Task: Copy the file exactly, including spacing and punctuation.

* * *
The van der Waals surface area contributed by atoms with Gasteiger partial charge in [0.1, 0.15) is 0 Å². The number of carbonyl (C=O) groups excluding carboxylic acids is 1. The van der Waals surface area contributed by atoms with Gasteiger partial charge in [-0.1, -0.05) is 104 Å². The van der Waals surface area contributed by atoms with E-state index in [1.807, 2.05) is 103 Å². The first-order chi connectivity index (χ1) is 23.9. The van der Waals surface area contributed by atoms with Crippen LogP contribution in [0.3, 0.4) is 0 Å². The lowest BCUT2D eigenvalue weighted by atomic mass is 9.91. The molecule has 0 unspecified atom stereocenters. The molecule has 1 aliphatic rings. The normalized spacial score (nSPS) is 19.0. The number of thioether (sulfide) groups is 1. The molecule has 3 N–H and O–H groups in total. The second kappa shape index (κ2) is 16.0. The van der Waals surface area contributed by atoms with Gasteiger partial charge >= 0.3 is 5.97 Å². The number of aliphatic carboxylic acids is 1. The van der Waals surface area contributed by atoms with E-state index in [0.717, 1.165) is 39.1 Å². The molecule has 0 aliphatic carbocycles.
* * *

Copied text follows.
The van der Waals surface area contributed by atoms with Gasteiger partial charge in [0.1, 0.15) is 0 Å². The number of carbonyl (C=O) groups excluding carboxylic acids is 1. The van der Waals surface area contributed by atoms with Gasteiger partial charge in [-0.1, -0.05) is 104 Å². The van der Waals surface area contributed by atoms with E-state index in [1.807, 2.05) is 103 Å². The first-order chi connectivity index (χ1) is 23.9. The van der Waals surface area contributed by atoms with Crippen LogP contribution in [0.3, 0.4) is 0 Å². The lowest BCUT2D eigenvalue weighted by atomic mass is 9.91. The molecule has 0 unspecified atom stereocenters. The molecule has 1 aliphatic rings. The normalized spacial score (nSPS) is 19.0. The number of thioether (sulfide) groups is 1. The molecule has 3 N–H and O–H groups in total. The second kappa shape index (κ2) is 16.0. The van der Waals surface area contributed by atoms with Gasteiger partial charge >= 0.3 is 5.97 Å². The number of aliphatic carboxylic acids is 1. The van der Waals surface area contributed by atoms with E-state index in [0.717, 1.165) is 39.1 Å². The molecule has 0 aliphatic carbocycles.